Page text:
The small Alaskan town of Seward is located along the bay, making it a prime location for whale watching, seafood sampling and surreal hiking. Here are a few of my favorite Seward activities.
When your first meal in Alaska is set to the contrast of a city-wide tsunami siren and a pink, glittering sunset over the bay, you know you’re in for a wild, Wanderlost adventure.
My Alaskan adventure began in Seward, Alaska, where my family and I had a rental car, a vague agenda and hours and hours of mountainous roads ahead. We opted for the car over cruise route because we need the freedom to explore on our own (can you tell I’m a product of my parents?).
Seward was a great way to start the trip because it’s close to the Anchorage Airport (127 miles), and it gives you a good taste of what’s to come on your Alaskan adventure: mountains, oceans, fishing boats, potential tsunamis, and lots and lots of Sockeye salmon.
With a population of 2,500, Seward is a small, charming fishing town built along the Kenai Peninsula Borough. It’s adjacent to the Kenai Fjords National Park, which offers stunning hikes and glacier views. Even within the city’s 21 square miles, you’ll find bike paths, shopping and aquatic adventures, making Seward a great stop for any nature-loving Wanderlost traveler.
If Seward is on your Alaska agenda, pencil in a stop at Exit Glacier. As part of the Harding Icefield, Exit Glacier is one of the easiest glaciers to access in Alaska. It offers a beautiful, marked trail to the top of the glacier, along with stunning stopping points along the way.
In addition to its breathtaking aesthetics, Exit Glacier is also a somber reminder of glacial recession due to climate change. Scientists are closely watching and monitoring this recession to keep tabs on the glacier’s future.
To note, if you plan to visit Alaska before July, Exit Glacier may be too snow-filled to climb to the top. We went in the middle of June, and were just a couple of weeks too early for the well-marked climbing path, which left us relying on the old “feel your way up” and “slide your way down” strategy instead.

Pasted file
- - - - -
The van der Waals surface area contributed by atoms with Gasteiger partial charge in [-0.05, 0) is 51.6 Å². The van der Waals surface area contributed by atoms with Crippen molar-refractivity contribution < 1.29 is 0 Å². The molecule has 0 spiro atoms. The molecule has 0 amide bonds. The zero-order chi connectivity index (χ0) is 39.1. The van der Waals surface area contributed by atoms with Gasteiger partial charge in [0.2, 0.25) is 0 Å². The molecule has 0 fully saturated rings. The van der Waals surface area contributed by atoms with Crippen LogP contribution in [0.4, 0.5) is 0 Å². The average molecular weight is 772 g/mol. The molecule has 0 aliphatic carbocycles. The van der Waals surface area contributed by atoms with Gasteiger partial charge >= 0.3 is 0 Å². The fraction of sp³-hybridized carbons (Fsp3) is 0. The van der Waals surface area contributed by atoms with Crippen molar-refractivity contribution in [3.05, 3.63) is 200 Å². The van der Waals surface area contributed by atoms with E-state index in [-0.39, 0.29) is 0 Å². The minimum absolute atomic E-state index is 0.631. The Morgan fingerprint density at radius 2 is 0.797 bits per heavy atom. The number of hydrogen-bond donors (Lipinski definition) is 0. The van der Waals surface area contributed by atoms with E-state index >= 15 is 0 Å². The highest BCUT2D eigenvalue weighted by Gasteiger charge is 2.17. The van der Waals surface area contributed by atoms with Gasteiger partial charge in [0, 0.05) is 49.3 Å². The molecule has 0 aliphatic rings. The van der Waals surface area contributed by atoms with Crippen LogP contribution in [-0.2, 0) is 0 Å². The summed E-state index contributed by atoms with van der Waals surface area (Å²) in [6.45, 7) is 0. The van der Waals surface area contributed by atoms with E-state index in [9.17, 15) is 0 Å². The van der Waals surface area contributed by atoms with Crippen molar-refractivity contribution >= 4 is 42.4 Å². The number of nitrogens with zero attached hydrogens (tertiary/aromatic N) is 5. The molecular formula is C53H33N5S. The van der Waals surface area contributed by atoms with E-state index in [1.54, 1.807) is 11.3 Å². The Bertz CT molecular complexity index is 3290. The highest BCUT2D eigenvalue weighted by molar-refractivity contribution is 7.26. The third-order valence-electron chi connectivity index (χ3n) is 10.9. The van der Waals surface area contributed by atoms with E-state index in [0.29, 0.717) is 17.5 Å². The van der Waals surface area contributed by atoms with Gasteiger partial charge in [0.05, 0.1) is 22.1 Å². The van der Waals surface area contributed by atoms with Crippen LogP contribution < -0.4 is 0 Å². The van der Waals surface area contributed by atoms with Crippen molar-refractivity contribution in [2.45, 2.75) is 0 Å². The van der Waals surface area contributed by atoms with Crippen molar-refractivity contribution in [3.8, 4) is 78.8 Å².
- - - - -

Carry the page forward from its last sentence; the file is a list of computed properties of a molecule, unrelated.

With close proximity to the ocean, Seward offers a variety of whale watching tours. We opted for the smaller, more intimate fishing-style boat, but you can choose a larger yacht if you’d prefer.
This half-day whale watching tour took us close to dozens upon dozens of whales, but as the journey went along, we realized whale sightings were only part of the prize. We got some of the most immaculate, remote views of Alaskan nature.
I’m talking gigantic glaciers with sporadic ice caps breaking off and going kerplunk into the ocean, and striking, foggy mountains with pristine, glassy reflections mirrored on the water.
And, on some twists and turns, we even saw … wait for it … seals and puffins(!!) soaking up the sun. (Puffins. Seals. Puffins. Seals. Ahh! Cuteness overload!)
OK, OK, back to whale watching. (But, guys, PUFFINS!)
If you have half a day and some extra pocket change, definitely head out on a whale watching excursion. Tours start around $100 in Seward, and typically leave in the early morning to catch the whales during their most active times.
Know before you go
This may sound obvious, but Seward is cold, even in the summer months. I brought a fleece jacket and didn’t take it — or the sweatshirt underneath it — off the whole trip (except for sleeping and showering, I promise!).
The entire state of Alaska remains cool all summer, but if you’re staying along the shore in a town like Seward, the extra wind will have summer in Alaska feeling more like October on the east coast.
Obviously a trip to Alaska is worth the extra layers (didn’t you see they have puffins!) — my point here is to make sure you pack all the warm clothes you need!